State v. CrawfordAnnotate this Case
219 S.E.2d 248 (1975)
27 N.C. App. 414
STATE of North Carolina v. Connie Lee CRAWFORD.
Court of Appeals of North Carolina.
November 5, 1975.
Certiorari Denied December 17, 1975.
*249 Atty. Gen. Rufus L. Edmisten by Associate Atty. Robert P. Gruber, Raleigh, for the State.
John C. Wainio, Pulley & Wainio, Durham, for defendant-appellant.
Certiorari Denied by Supreme Court December 17, 1975.
The defendant assigns as error the charge of the trial court on the presumption of possession of recently stolen property contending that the property found in the possession of the defendant was not sufficiently identified as the stolen property. He relies on State v. Foster, 268 N.C. 480, 151 S.E.2d 62 (1966), where the owner testified that he was unable to identify the six new Phillips 66 tires found in the possession of defendant but that they were the same brand and size as the tires stolen from his place of business. The court ruled that the evidence was not sufficient to support a verdict of guilty of the theft of the tires, but it upheld the conviction of the defendant for the misdemeanor theft of the battery charger which the owner identified as his property on the basis of a broken prong and a burn mark.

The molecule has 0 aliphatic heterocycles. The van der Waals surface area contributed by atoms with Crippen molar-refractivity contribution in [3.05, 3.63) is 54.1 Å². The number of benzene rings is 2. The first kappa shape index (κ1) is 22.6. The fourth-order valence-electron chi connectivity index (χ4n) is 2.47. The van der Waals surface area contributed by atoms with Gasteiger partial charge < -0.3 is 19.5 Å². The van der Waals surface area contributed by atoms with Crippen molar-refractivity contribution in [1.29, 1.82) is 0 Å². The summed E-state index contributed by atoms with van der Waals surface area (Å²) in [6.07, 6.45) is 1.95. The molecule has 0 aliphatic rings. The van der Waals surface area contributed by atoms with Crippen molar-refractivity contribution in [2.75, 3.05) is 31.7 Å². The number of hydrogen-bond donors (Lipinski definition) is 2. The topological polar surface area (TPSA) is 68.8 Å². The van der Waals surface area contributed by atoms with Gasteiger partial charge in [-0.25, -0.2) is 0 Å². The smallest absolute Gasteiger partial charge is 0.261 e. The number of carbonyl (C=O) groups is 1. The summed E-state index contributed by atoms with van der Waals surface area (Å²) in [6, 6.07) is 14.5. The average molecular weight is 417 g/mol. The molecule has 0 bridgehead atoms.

The State's evidence in this case tends to show that the amplifier and radio in possession of defendant and another several hours after the breaking and entering and theft were identified by the owner, who testified that he recognized the amplifier "from seeing it and using it so much", and that he recognized the radio as being the last one of a group that had on it a price tag in his handwriting.
It is not necessary that stolen property be unique to be identifiable. Often stolen property consists of items which are almost devoid of identifying features, such as coins and goods which are mass produced and nationally distributed under a brand name. When such items are the proceeds of a larceny, their identity as being in the possession of the accused must necessarily be drawn from other facts satisfactorily proved. 52A C.J.S. Larceny § 95 (1968); State v. Watson, 10 N.C.App. 168, 177 S.E.2d 771 (1970).
We find the identification evidence sufficient to warrant the charge on the presumption arising from the possession of recently stolen property. And we find no error in the charge on this presumption.
BRITT and PARKER, JJ., concur.